216 Ibid.

217 Interview with Maria de Los Angeles, COMPA (the author, 2007).

218 Ibid.

219 Ibid.

220 Ibid.

221 Interview with Berta Cáceres Flores, COPIN (the author, 2007). Lenca are the Indigenous people of Western Honduras. “Lenca is a nationality, an indigenous people that before the colonization was majority in Western region of Honduras, with their own culture, their own spiritual, cultural, agricultural, educational, [and] health... practices”.

222 Ibid.

223 Ibid.

224 Ibid.

225 Ibid.

226 Interview with Teobaldo Velez, FCC (the author, 2007).

and a group of lawyers recommended by the Instituto en Asesoría de Derechos Humanos Foundation. The FCC is preoccupied with transparency, communication, and the diffusion of responsibility and power, compelled by ambiguity and partiality in the processes land devolution, stemming from a lack of communication and coordination.227 The group’s mandate has expanded to encompass water issues as well as land, following the privatisation of two large dams to transnational corporate interests.228

Comisión Nacional de Enlace (CNE), Costa Rica: The CNE is a conglomerate that united in 2004 in common opposition to trade liberalisation, including US-CAFTA, FTA A, Plan Puebla Panama, WTO, UPOV 91,229 and the association agreement with the European Union. It connects farmer, indigenous, union, student and women’s organisations. It is defined as a national movement with various alliances,230 though they deal with problems of a global nature. The main objective is to defeat neoliberalism and free trade, an “exclusive and predatory model”,231 in favour of “a new ... relation among peoples”,232 i.e. the [development] of commercial relations [with] a different logic ... of respect, of complement, not of competitiveness, of exclusion. Some call it socialism, some others something else”.233 The movement has a decentralised, “horizontal” structure, sharing “minimum agreement elements and the central topic is the fight against free trade”.234 Its work has been a “mutual learning process”,235 allowing diverse peoples to work towards a common goal, ending the isolation felt by individual organisations. It also educates local communities in related topics, forcing scholars to communicate with them.236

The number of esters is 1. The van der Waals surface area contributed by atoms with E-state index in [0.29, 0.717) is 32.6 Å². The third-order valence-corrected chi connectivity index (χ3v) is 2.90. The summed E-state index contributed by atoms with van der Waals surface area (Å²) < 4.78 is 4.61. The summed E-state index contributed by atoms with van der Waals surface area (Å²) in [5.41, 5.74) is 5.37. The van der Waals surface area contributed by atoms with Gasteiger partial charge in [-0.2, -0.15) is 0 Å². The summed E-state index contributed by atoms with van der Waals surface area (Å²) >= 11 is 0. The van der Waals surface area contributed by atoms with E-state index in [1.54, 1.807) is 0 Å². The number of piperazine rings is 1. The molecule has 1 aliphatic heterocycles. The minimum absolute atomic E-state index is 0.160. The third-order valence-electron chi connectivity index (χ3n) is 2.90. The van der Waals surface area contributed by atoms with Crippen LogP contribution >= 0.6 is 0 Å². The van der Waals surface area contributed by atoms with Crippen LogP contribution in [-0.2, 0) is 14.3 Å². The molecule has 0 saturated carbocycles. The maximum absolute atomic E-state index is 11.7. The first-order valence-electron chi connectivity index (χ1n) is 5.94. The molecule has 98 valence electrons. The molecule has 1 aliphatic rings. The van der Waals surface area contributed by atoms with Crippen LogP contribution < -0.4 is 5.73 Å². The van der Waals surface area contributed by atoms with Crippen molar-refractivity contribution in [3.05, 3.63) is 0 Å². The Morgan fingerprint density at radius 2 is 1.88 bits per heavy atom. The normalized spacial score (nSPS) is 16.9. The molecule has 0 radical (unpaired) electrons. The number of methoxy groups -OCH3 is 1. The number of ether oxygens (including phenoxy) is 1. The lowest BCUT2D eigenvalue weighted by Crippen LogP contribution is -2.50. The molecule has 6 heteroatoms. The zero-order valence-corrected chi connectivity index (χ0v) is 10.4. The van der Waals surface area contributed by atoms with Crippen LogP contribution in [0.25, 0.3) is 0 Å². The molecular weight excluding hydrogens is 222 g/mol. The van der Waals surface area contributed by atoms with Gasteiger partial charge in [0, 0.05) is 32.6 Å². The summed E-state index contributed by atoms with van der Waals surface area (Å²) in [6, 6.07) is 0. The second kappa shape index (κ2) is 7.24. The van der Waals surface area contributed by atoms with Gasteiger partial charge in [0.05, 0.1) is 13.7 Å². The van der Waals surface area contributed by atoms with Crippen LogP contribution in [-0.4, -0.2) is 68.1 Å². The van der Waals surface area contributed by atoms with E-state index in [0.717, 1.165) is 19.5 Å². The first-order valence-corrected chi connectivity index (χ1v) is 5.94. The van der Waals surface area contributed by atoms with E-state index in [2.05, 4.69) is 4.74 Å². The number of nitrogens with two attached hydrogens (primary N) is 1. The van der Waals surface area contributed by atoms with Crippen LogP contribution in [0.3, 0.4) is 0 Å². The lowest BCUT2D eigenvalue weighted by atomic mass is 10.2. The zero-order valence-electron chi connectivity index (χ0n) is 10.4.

Southwest Workers Union (SWU) USA, Texas: SWU is a “bottom up” structure (comprising co-directors, a member board of directors, and an executive board) that is “more secular than they are hierarchical”.237 The group’s leaders are those who put themselves forward and show commitment. Greater responsibility entails better political and formative education, allowing them to speak cogently for themselves and the group. The transition between leaders is lengthy, to ensure continuity and knowledge transfer.238

The group’s 20-year vision was to develop an organisation “capable of creating real change ... [that is,] systemic change”239, with the overall goal of changing

227 Ibid.

228 Ibid.

229 Interview with Jorge Coronado, CNE (the author, 2007).

230 Ibid.

231 Ibid.

232 Ibid.

233 Ibid.

234 Ibid.

235 Ibid.

236 Ibid.

237 Interview with Ruben Solis, SWU (the author, 2007).
238 Ibid

239 Ibid